5. Nothing comes into our lives as believers that has not first passed through the hand of God. Everything that comes into your life has been allowed by God for your good and His glory. Because of what they are producing in us, we can welcome trials and problems as friends. We don’t have to resent them. We can rejoice when they come. Maturity will not come without problems, trials and difficulties (Job 1:6-12; Romans 8:28; James 1:2-4; 1 Peter 1:6,7).
*The accompanying Scriptures are not meant to be exhaustive, but simply a brief representation of what Scripture says on this subject.

Summer Quotes to Note – Part 2

Paul Madson

“Lord Jesus, if you were prejudiced, you not only would not have died for people from every tongue, tribe, and nation, but you wouldn’t have come to human beings at all! When I am tempted to look down at ‘that type,’ help me to remember your unprejudiced, free grace for me. Amen.” (Timothy Keller)

“The difference between responding and reacting is a choice. When you react, they’re in control. When you respond, you are.” (Henry Cloud)

“Jesus’ kingship is not like human kingships, for it wins influence through suffering service, not coercive power.” (Timothy Keller)

“Legalism A: I earn a relationship with God by my works and holiness.
Legalism B: I keep a relationship with God by my works and holiness.
The Gospel: I trust in Jesus’ life of perfect obedience and his death on the cross to put and keep me in relationship with God. He is my holiness.” (Scotty Smith)

“We have no idea how busy God’s hands are even when His mouth seems closed. Where God is concerned, silence never equals slumber.” (Beth Moore)

“Nothing you did today made God delight in you more. Nothing you did diminished his love for you. This doesn’t mean God is indifferent. Rather, he is tenaciously consistent, steadfast in his love, and abounding in grace, He made Jesus your righteousness, not your second chance.” (Scotty Smith)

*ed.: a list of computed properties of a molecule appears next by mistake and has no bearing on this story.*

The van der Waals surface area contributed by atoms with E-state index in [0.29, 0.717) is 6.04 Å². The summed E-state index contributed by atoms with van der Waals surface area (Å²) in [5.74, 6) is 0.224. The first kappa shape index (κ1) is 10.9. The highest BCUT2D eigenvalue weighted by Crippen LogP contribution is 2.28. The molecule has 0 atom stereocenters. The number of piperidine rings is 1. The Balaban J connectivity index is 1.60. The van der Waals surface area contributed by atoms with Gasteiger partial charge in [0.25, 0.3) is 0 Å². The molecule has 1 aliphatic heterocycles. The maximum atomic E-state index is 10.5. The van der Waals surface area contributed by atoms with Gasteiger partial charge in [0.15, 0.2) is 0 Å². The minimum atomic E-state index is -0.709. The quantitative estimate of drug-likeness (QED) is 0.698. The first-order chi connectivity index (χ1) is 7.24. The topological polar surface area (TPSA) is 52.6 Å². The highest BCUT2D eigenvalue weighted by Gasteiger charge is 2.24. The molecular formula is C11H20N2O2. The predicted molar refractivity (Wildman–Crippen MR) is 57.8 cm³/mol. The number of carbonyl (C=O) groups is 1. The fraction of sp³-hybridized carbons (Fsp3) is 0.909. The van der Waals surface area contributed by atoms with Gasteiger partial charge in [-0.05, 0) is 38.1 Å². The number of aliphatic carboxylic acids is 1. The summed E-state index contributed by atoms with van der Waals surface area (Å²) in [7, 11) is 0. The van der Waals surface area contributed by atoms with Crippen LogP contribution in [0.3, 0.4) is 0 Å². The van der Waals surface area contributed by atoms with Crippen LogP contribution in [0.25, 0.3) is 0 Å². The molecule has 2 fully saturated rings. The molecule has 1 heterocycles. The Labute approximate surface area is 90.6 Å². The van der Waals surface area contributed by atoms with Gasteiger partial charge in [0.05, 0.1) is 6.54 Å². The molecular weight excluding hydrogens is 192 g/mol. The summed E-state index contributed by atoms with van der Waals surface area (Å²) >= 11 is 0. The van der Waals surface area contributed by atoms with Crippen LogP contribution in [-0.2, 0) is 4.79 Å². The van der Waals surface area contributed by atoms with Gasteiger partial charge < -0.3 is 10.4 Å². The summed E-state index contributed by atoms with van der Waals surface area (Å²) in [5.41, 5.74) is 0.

“You do what is good in God’s eyes because he loves you, not with the hope that if you do good, he will love you.” (Paul Tripp)

“Christ’s love towards us, and not our love towards Christ, is the true ground of expectation, and true foundation of hope … To look inward to our love towards Christ is painfully unsatisfying: to look outward to Christ’s love towards us is peace.” (J.C. Ryle – 1816-1900)

Summer Quotes to Note – Part 1

“God never withholds from His child that which His love and wisdom call good. God’s refusals are always merciful — ‘severe mercies’ — at times but mercies all the same. God never denies us our heart’s desire except to give us something better.” (Elisabeth Elliot)

“Painfully, suffering is almost a prerequisite if we are going to be of much use to other people. It makes us far more compassionate.” (Tim Keller)

“We trust (our eternal Father) so much that we do not doubt he will provide whatever we need for body and soul, and he will turn to our good whatever adversity he sends us in this sad world. He is able to do this because he is Almighty God; he desires to do this because he is a faithful father. Nothing can separate us from his love.” (Heidelberg Catechism)